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All You Need to Know About Discrimination in the Workplace

All You Need to Know About Discrimination in the Workplace

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All You Need to Know About Discrimination in the Workplace

Work environments are rife with all types of prejudice, including discrimination based on race, ethnicity, sex, and religion. The distribution of unfair wages, specifically based upon the sex or race of an employee, is often at the center of intense political and social debate. Like most forms of workplace discrimination, the frequent occurrence of age discrimination in the workplace often remains unaddressed.

One of the most common places in which age discrimination occurs is within the workplace. Employers are often guilty of refusing employees raises or promotions based upon their age. Many companies refuse to hire elders completely. Age discrimination can be directed at teenagers and young adults; however, it is most commonly targeted at elderly individuals. Regardless of the fact that legislation prohibits the practice of age discrimination, it is still a frequent problem in the United States. 

Issues with Wages There are many different variables that affect an individual's income. Therefore, it is difficult to determine whether or not elderly individuals experience wage discrimination. Indeed, statistics indicate that on average, young employees obtain smaller incomes than elderly individuals. However, income varies a great deal based on an employee's work experience and education.

A young college graduate may be given a much larger income than an elderly individual that did not go to college, but has many years of experience in his/her field. Despite the uncertainty surrounding wage variation, it is true that elderly individuals are much more likely to be laid off from their jobs, often because they are receiving a large income due to many years of faithful service to a company. In order to decease company spending, a corporation will often cut elderly employees with the largest incomes. 

Issues with Employment and Promotions

Forced Early Retirement

Retirement is often a welcomed relief for individuals who have spent their entire lives working. However, there are instances in which an elderly individual can be forced to retire earlier than he/she had planned. The condition of the economy has caused many corporations to move operations to underdeveloped countries, provoking companies to offer elderly employees early retirement incentives. However, if an individual retires early, he/she may experience adverse financial consequences. Early retirement may cause an individual to face sizable penalty fees; if an elderly individual begins utilizing his/her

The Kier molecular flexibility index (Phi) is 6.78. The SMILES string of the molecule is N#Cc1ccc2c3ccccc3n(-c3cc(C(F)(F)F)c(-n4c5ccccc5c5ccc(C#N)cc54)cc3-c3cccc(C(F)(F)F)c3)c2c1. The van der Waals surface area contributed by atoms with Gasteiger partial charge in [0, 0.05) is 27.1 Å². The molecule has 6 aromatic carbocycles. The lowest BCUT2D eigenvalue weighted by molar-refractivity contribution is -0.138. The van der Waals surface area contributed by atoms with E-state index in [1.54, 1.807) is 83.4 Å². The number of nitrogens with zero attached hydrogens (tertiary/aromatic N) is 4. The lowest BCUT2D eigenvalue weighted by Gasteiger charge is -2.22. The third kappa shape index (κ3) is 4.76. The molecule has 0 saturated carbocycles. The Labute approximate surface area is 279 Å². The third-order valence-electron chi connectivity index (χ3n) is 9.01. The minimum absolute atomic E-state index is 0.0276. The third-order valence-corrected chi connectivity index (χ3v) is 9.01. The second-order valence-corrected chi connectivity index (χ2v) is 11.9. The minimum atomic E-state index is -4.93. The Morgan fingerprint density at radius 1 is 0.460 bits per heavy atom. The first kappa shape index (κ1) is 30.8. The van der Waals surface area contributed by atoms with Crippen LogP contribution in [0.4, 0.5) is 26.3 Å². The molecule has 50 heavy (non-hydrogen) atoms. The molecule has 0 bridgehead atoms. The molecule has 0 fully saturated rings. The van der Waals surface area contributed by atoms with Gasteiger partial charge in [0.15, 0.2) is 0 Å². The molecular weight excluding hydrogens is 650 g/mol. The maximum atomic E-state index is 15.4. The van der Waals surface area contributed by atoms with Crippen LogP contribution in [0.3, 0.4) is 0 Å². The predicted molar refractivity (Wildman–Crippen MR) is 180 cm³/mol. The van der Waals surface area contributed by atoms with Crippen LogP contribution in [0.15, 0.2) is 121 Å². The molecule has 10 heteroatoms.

Age Discrimination in Employment Act

Age discrimination is a widespread problem in the United States. Elderly individuals experience discrimination in many different areas of life. One of the most common places that elderly individuals experience ageism is in the workplace. Employers discriminate against elders for a wide variety of reasons. In order to combat age discrimination in the workplace, the federal government instated the Age Discrimination in Employment Act.

This legislation prohibits employers from discriminating against elderly individuals at any point of the employment process based solely on age. This includes when an employer is advertising employment opportunities, when an elderly individual applies for a job, or when an elder is actually employed in a position. In clear terms, under the ADEA, an employer cannot refuse to hire an individual, fire an employee, or lay an individual off based upon his/her age.  

Role of Equal Employment Opportunity Commission

The Age Discrimination in Employment Act was established in order to protect elderly individuals from being subjected to discrimination by employers. However, without an organization or an agency to enforce discrimination laws, these laws would lack purpose. Individuals and corporations would have the ability to continue engaging in discriminatory practices without being punished for their behavior. In order to address this, the federal government established the Equal Employment Opportunity Commission. The EEOC possesses the authority to investigate complaints of employment discrimination. This may include discrimination based on race, ethnicity, sex, religion, and age. One of the most common types of discrimination investigated by the EEOC is age discrimination. If this agency finds that an employer is responsible for age discrimination, it has the power to file a lawsuit against the employer. In most cases, though, the EEOC will attempt to settle an offense outside of court.


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